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    Cape Cod Light/Cape May Light

    The Redhead and I judged a BBQ Contest in Green Cove Springs, FL this weekend. It was located in a park on the riverfront there. Immediately adjacent to the park was a concrete pier and tied to the pier were the Cape Cod Light and Cape May Light. Locals told us they had been tied up there for "five or six" years with no apparent work being done on them. One of them appeared to be finished. It had windows etc. The other was boarded up and looked really rough. The outstanding feature on each of the ships was the Name plate and Golden Eagle mounted over the pilot house.

    Bear

    #2
    A quick Google turned up the following:

    host website: http://www.maritimematters.com/deltaqueenCV.html

    "Delta Queen Coastal Voyages

    Update:
    The line's first newbuild, CAPE MAY LIGHT, was to be joined by sister vessel CAPE COD LIGHT in April, 2002, but in October, 2001 American Classic Voyages declared bankruptcy.



    Delta Queen Coastal Voyages, (American Classic Voyages)

    On June 9, 2000, the first hull for American Classic Voyages new fleet of coastal ships was successfully launched at Atlantic Marine, Inc., in Jacksonville, Florida.

    The newly built ships of Delta Queen Coastal Voyages are modeled after the celebrated vessels that traveled the coastlines of New England during the golden age of coastal cruising. These elegant coastal vessels, had all but disappeared by the early 1900s. Now a hundred years later their will return to the coastal towns ushering in a new golden age on the coast.

    The cv CAPE MAY LIGHT and the cv CAPE COD LIGHT, are "classically" designed coastal vessels featuring rich, New England Federal decor with 114 staterooms each.

    The CAPE MAY LIGHT the first of the two 226-passenger ships was built at Atlantic Marine and began sailing nine itineraries along the U.S. East Coast in spring 2001.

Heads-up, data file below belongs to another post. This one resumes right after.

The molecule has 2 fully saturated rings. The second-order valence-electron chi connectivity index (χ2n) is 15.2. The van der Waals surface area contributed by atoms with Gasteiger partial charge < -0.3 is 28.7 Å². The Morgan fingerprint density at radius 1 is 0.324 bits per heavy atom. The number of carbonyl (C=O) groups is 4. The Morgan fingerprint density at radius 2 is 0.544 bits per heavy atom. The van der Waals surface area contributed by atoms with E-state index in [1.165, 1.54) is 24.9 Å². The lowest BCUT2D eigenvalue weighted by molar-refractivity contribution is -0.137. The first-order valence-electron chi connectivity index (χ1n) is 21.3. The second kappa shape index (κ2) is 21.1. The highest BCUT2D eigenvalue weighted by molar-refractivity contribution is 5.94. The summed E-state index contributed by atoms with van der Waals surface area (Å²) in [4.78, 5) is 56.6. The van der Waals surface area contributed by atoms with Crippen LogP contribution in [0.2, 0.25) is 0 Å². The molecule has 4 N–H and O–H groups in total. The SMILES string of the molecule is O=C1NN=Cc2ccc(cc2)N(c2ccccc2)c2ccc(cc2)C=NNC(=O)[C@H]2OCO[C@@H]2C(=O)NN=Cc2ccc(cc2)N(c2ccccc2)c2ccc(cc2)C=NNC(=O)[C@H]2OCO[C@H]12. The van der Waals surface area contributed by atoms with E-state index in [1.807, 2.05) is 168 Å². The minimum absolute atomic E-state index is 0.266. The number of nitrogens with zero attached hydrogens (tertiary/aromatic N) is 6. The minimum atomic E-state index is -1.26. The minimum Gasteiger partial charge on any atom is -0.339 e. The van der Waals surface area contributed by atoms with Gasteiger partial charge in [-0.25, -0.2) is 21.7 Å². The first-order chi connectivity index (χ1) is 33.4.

Update: American Classic Voyages files Bankrupcy
    October 19, 2001: American Classic Voyages, Inc. has filed for bankruptcy court protection and will cease most sailings. In Hawaii, SS INDEPENDENCE and MS PATRIOT will stop sailing on Saturday, October 20 after completing current cruises. The Delta Queen Vessels AMERICAN QUEEN, MISSISSIPPI QUEEN, COLUMBIA QUEEN and CAPE MAY LIGHT will stop sailing over the next three days. A fifth Delta Queen steamboat, the historic DELTA QUEEN, will continue to operate its Mississippi River voyages. American Classic said that of its bookings had fallen off since the terrorist attacks on September 11 and cancellations had risen to 30 percent. Rumors the company was in financial trouble had circulated for weeks and on Thursday, Nasdaq officials halted trading in American Classic's shares after they reached a new low of 46 cents each. Two weeks ago, insurers stopped offering polices for American Classic passengers wanting insurance against cruise cancellations. The move discouraged travel agents from booking passengers on the company's ships. American Classic has on order two new, 1,900-passenger ships under a planning stage at the Ingalls shipyard in Mississippi. The company said it hopes to work out a deal with Los Angeles based Northrop Grumman Corp., owner of the shipyard, and the U.S. Maritime Administration to keep the ship-building projects underway.